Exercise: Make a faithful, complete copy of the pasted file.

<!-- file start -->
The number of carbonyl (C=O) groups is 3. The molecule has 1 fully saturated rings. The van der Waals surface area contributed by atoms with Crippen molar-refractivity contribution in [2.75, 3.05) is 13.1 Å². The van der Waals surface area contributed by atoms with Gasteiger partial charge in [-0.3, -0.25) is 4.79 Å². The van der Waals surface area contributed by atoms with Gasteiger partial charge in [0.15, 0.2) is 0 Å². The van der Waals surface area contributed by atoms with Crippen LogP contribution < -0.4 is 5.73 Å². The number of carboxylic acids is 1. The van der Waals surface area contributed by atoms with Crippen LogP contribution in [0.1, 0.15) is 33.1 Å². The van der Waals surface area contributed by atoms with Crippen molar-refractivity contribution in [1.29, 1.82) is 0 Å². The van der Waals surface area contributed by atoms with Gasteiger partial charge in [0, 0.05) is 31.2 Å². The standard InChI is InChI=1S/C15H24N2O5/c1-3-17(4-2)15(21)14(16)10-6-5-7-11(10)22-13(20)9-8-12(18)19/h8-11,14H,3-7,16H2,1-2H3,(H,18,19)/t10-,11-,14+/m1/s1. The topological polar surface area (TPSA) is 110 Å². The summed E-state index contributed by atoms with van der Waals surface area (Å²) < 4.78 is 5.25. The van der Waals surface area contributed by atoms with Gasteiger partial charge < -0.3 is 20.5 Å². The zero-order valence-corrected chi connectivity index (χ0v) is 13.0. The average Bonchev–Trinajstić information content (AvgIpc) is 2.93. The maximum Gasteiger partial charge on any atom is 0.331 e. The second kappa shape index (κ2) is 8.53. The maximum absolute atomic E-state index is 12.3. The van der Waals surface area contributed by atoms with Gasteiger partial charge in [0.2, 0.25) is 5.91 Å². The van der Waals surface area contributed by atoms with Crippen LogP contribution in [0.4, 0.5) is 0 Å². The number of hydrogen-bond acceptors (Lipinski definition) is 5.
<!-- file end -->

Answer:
The number of carbonyl (C=O) groups is 3. The molecule has 1 fully saturated rings. The van der Waals surface area contributed by atoms with Crippen molar-refractivity contribution in [2.75, 3.05) is 13.1 Å². The van der Waals surface area contributed by atoms with Gasteiger partial charge in [-0.3, -0.25) is 4.79 Å². The van der Waals surface area contributed by atoms with Gasteiger partial charge in [0.15, 0.2) is 0 Å². The van der Waals surface area contributed by atoms with Crippen LogP contribution < -0.4 is 5.73 Å². The number of carboxylic acids is 1. The van der Waals surface area contributed by atoms with Crippen LogP contribution in [0.1, 0.15) is 33.1 Å². The van der Waals surface area contributed by atoms with Crippen molar-refractivity contribution in [1.29, 1.82) is 0 Å². The van der Waals surface area contributed by atoms with Gasteiger partial charge in [0, 0.05) is 31.2 Å². The standard InChI is InChI=1S/C15H24N2O5/c1-3-17(4-2)15(21)14(16)10-6-5-7-11(10)22-13(20)9-8-12(18)19/h8-11,14H,3-7,16H2,1-2H3,(H,18,19)/t10-,11-,14+/m1/s1. The topological polar surface area (TPSA) is 110 Å². The summed E-state index contributed by atoms with van der Waals surface area (Å²) < 4.78 is 5.25. The van der Waals surface area contributed by atoms with Gasteiger partial charge < -0.3 is 20.5 Å². The zero-order valence-corrected chi connectivity index (χ0v) is 13.0. The average Bonchev–Trinajstić information content (AvgIpc) is 2.93. The maximum Gasteiger partial charge on any atom is 0.331 e. The second kappa shape index (κ2) is 8.53. The maximum absolute atomic E-state index is 12.3. The van der Waals surface area contributed by atoms with Gasteiger partial charge in [0.2, 0.25) is 5.91 Å². The van der Waals surface area contributed by atoms with Crippen LogP contribution in [0.4, 0.5) is 0 Å². The number of hydrogen-bond acceptors (Lipinski definition) is 5.